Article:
A Key Enzyme in the Biosynthesis of a Plant-Derived anti-HIV Drug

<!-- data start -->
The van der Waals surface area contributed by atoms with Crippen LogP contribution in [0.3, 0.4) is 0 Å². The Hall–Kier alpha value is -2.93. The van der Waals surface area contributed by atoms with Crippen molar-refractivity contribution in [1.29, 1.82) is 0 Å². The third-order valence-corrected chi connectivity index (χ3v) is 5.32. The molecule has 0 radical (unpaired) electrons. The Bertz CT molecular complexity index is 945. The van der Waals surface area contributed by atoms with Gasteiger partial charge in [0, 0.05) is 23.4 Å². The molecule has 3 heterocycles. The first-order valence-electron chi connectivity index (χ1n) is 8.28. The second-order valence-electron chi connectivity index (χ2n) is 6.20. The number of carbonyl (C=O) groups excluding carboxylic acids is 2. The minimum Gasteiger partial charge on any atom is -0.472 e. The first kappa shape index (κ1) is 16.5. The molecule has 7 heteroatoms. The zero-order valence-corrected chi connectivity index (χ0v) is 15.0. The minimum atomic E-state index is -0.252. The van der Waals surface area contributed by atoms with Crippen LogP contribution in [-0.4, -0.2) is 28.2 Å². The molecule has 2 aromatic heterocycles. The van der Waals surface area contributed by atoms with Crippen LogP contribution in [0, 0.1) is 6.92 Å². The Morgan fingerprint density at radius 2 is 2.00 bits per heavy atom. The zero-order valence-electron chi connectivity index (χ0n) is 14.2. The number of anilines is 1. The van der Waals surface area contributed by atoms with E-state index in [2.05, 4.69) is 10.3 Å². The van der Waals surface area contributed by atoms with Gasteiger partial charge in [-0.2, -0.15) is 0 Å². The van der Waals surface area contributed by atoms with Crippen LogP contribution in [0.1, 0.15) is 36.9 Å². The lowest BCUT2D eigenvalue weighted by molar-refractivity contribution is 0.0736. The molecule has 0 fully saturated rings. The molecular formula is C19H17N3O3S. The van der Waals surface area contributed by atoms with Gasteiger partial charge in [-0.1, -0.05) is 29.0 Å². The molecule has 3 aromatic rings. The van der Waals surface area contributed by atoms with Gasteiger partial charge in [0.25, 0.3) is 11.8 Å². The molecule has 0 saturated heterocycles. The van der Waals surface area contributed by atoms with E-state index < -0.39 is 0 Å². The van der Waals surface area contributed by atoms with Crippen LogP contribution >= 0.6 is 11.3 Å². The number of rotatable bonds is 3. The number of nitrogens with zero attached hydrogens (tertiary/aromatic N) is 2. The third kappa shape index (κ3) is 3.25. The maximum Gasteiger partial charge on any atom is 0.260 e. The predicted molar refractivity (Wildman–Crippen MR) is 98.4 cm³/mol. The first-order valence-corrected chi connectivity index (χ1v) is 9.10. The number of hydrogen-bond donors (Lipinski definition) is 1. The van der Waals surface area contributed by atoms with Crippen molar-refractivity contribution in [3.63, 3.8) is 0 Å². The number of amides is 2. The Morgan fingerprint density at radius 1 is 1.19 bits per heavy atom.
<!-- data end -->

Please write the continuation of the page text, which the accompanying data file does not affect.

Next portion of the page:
Rhododendron dauricum (Ericaceae), a native of northeastern Asia, produces unique secondary metabolites including daurichromenic acid (DCA). DCA has attracted considerable attention as a medicinal resource because this compound is one of the most effective natural products with anti-HIV properties in cell culture. Thus, chemical synthesis of DCA has been extensively studied over the past few years. Previously, a partial characterization has been made of an oxidocyclase, named DCA synthase, using a crude protein extract from young leaves of R. dauricum. DCA synthase is an enzyme that catalyzes the stereoselective oxidative cyclization of farnesyl moiety of grifolic acid to form DCA. Unlike P-450 type cyclases involved in glyceollin and furanocoumarin biosynthesis, DCA synthase is a soluble protein, and does not need exogenously added cofactors for the reaction. Remarkably, these features are similar to those reported for cannabinoid synthases from Cannabis sativa. Iijima et al. (isolated the cDNA of the gene encoding DCA synthase, based on homology search against translated R. dauricum young leaf transcriptome, using cannabinoid synthases as queries. Heterologous expression of the recombinant proteins in a Pichia pastoris system provided the evidence that one of the candidate cDNAs is of a gene that encodes an active DCA synthase. Previously, the authors have shown that relevant metabolites as well as DCA synthase activity are predominantly localized to young leaves of R. dauricum that are covered with multicellular trichomes called glandular scales. The authors provide evidence that DCA, a phytotoxic metabolite, is primarily biosynthesized in the glandular scales of young leaves and accumulated extracellularly.
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